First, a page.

There’s much to be said for all the minor characters in the novel, but one I’m particularly interested in is the intellectual sister Mary, who might likewise be seen as a criticism of Austen’s society. Because she isn’t as pretty as her sisters, Mary appears to have turned to ‘intellectual’ exercises and improvements as a way of distinguishing herself from the rest of the family. She, according to Mr Bennet, “read[s] great books, and make[s] extracts” (Chapter II). Whether it is a way to endear herself to her book-reading father or whether it is a more general attempt to gain attention, Mary is a little pitiful. Though she reads a lot, what she reads is rather worrying; the only time she does venture to give her opinion on a subject is after Lydia’s elopement, when she muses that, “Unhappy as the event must be for Lydia, we may draw from it this useful lesson; that the loss of virtue in a female is irretrievable – that one false step involves her in endless ruin – that her reputation is no less brittle than it is beautiful …” (Chapter XLVII). These words, to me, suggest that Mary is merely parroting some “extract” that she has made, internalising the patriarchal attitude towards female sexuality which is prominent in almost all intellectual writing of the day. In her attempt to gain notice, and perhaps attention from the male members of society, she participates in the patriarchal domination of women’s lives, minds and bodies.
V. Mr Collins and Lady Catherine.
Need I say more? Some of the most amusing moments in the novel (and there are many) happen thanks to these two.
VI. “Till this moment, I never knew myself.” (Chapter XXXVI)
Austen’s novels always promote reason and balance. Self-discovery and self-knowledge are important in all her novels, but play key roles in two of her best-known books, Pride and Prejudice and Emma, where it is only once the heroine acknowledges her own blindness that she can begin to move on. This emphasis on accepting one’s own failures and learning from them is a timeless message for both men and women equally.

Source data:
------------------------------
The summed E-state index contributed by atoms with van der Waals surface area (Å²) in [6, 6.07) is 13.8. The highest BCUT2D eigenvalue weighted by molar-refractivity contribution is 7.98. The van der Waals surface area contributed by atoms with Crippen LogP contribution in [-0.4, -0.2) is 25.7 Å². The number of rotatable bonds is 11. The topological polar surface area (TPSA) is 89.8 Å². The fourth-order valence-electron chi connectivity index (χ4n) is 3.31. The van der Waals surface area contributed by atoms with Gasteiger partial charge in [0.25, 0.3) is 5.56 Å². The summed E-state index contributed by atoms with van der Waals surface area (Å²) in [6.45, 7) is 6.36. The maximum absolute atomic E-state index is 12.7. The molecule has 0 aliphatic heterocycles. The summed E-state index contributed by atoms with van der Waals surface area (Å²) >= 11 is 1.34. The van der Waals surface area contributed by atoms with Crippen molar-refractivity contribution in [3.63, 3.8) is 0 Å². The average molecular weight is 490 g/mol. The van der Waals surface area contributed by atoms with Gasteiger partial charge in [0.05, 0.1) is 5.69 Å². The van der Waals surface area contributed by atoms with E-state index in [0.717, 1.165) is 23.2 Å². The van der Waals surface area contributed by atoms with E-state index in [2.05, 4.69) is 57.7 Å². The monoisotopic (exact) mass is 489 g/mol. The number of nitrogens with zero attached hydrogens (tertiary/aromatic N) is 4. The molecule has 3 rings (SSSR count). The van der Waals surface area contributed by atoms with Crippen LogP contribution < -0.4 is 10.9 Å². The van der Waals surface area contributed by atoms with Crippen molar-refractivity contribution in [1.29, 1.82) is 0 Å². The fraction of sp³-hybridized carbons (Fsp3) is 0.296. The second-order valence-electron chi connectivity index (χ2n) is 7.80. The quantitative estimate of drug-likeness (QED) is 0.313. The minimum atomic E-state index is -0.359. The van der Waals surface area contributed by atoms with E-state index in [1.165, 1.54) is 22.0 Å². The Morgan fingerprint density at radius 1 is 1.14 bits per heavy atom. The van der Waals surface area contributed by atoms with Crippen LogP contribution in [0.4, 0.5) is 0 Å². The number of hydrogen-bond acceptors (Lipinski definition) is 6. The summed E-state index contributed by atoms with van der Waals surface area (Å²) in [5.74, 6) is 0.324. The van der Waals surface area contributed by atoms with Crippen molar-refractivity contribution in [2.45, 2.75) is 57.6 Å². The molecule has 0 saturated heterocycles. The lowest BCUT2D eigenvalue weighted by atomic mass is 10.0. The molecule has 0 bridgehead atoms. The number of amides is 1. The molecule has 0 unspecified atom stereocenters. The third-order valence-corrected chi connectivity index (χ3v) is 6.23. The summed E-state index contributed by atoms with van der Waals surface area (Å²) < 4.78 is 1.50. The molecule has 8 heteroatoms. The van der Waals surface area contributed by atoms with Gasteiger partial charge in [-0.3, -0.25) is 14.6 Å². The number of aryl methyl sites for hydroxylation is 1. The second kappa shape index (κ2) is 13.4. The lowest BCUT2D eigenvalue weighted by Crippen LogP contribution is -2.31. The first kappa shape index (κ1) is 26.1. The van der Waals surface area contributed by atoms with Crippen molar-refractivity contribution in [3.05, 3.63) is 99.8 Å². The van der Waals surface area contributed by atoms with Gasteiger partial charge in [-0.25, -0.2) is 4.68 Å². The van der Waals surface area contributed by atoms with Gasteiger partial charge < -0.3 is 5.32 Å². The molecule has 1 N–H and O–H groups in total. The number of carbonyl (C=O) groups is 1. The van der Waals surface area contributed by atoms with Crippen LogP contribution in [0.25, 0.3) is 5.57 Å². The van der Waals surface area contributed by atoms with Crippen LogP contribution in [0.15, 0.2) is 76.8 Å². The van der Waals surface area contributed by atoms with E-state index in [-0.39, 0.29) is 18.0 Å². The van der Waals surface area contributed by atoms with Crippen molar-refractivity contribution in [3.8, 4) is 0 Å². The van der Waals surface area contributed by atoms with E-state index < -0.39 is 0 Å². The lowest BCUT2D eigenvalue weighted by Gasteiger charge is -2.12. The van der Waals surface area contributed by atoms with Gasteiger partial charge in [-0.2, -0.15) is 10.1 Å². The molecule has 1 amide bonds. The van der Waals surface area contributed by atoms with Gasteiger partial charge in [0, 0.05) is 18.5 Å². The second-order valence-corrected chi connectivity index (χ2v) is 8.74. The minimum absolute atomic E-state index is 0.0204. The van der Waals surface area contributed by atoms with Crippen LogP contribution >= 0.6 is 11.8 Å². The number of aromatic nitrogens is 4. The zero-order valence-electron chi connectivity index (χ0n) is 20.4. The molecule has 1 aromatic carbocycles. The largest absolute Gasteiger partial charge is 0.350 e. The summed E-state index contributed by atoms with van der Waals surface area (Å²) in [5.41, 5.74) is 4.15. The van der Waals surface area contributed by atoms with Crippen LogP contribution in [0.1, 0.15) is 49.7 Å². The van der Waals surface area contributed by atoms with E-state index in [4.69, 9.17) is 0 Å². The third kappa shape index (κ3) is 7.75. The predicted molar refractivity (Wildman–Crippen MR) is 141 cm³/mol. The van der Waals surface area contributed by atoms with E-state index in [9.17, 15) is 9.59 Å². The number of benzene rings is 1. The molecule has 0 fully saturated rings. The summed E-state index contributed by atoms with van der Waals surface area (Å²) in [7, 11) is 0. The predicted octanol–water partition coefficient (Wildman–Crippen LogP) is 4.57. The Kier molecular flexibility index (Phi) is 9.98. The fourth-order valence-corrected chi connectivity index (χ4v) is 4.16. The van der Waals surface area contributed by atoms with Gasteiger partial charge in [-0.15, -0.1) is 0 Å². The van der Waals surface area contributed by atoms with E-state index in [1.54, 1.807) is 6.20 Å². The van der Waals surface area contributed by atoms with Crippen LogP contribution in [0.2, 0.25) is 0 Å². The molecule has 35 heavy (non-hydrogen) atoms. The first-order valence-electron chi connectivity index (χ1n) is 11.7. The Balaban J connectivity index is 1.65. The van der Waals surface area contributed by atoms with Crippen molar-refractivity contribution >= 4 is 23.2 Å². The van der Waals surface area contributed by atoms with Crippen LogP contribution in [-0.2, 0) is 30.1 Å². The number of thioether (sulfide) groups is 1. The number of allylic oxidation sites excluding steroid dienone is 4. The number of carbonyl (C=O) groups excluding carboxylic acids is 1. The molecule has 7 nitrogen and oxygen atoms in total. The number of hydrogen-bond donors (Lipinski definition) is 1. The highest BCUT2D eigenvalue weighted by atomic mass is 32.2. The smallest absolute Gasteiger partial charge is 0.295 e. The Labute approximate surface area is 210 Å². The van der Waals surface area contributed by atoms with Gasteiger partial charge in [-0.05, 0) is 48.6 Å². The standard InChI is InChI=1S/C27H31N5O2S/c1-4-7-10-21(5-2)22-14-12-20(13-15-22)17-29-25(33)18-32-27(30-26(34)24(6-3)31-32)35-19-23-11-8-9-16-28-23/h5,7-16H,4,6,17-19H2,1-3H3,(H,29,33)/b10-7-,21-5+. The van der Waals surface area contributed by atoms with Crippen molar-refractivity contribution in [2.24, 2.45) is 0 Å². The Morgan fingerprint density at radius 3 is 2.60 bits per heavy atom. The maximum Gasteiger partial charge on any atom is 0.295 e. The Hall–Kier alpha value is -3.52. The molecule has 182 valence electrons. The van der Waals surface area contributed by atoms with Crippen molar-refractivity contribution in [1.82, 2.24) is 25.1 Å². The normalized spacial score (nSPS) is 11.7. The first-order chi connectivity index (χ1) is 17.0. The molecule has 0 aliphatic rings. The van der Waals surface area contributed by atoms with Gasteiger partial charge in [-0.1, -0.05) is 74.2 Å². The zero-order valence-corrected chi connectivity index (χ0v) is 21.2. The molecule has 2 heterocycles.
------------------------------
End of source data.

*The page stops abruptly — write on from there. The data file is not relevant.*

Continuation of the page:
One of the best things about Austen is how easy it is to miss the point of her novels. I think Juliet McMaster, in one of her critical essays, puts it very nicely when she says,
[Austen’s] ironic mode and her economy of understatement make her novels a rich field for critical exegesis. Her fiction is layered, poised, balanced; it maintains a fine equilibrium between text and subtext, between assertion and qualification. (15)
The unreliable narrator in Pride and Prejudice forces the reader to question the truth of what they are told. In Austen, even a little detail can open up a new field of critical opportunity. Nothing is ever as it first appears; a fact that is demonstrated in the relationship between Elizabeth and Darcy, and the character of Mr Wickham. The importance that nuance has in Austen is partly what makes her excellent material for re-reading; each new perusal reveals a different slant to a familiar story.
VIII. To Re-Read or not to Re-Read?
Finally, a little word about the story itself. All of the things I’ve listed above combine to make Austen a fascinating writer to study. But as much as there is a wealth of critical readings to be drawn from Austen, this alone doesn’t explain why she continues to be so widely read and loved by the general public.
For my part, this is probably the seventh or eight time I’ve re-read the novel. As usual, I began it resolved to read with a critical eye, and decipher what it is about Austen that has so much appeal. But, as always, it wasn’t long before I found that I was enjoying myself so much just reading the book that I had entirely forgotten to think about how I was going to write about it. Ultimately, there is something in Austen’s multi-layered writing that makes reading Pride and Prejudice just as fascinating and enjoyable the sixth time as it was the first.
Article quoted is from:
Juliet McMaster. Jane Austen the Novelist: Essays Past and Present. London: Palgrave Macmillan, 1996.